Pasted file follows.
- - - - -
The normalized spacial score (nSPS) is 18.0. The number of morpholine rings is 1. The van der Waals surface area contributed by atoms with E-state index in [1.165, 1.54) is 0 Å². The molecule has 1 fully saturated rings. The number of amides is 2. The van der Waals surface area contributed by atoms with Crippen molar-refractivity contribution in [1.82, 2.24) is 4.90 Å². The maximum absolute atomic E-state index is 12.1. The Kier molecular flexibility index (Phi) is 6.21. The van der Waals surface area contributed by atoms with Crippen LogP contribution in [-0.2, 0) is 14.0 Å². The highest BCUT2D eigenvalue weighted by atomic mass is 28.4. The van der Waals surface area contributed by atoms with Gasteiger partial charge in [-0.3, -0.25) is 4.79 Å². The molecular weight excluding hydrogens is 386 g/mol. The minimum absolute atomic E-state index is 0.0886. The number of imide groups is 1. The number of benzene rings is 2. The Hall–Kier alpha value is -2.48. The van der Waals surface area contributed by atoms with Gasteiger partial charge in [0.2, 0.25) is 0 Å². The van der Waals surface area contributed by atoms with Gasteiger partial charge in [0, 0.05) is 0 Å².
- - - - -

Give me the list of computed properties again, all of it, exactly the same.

The normalized spacial score (nSPS) is 18.0. The number of morpholine rings is 1. The van der Waals surface area contributed by atoms with E-state index in [1.165, 1.54) is 0 Å². The molecule has 1 fully saturated rings. The number of amides is 2. The van der Waals surface area contributed by atoms with Crippen molar-refractivity contribution in [1.82, 2.24) is 4.90 Å². The maximum absolute atomic E-state index is 12.1. The Kier molecular flexibility index (Phi) is 6.21. The van der Waals surface area contributed by atoms with Crippen LogP contribution in [-0.2, 0) is 14.0 Å². The highest BCUT2D eigenvalue weighted by atomic mass is 28.4. The van der Waals surface area contributed by atoms with Gasteiger partial charge in [-0.3, -0.25) is 4.79 Å². The molecular weight excluding hydrogens is 386 g/mol. The minimum absolute atomic E-state index is 0.0886. The number of imide groups is 1. The number of benzene rings is 2. The Hall–Kier alpha value is -2.48. The van der Waals surface area contributed by atoms with Gasteiger partial charge in [0.2, 0.25) is 0 Å². The van der Waals surface area contributed by atoms with Gasteiger partial charge in [0, 0.05) is 0 Å².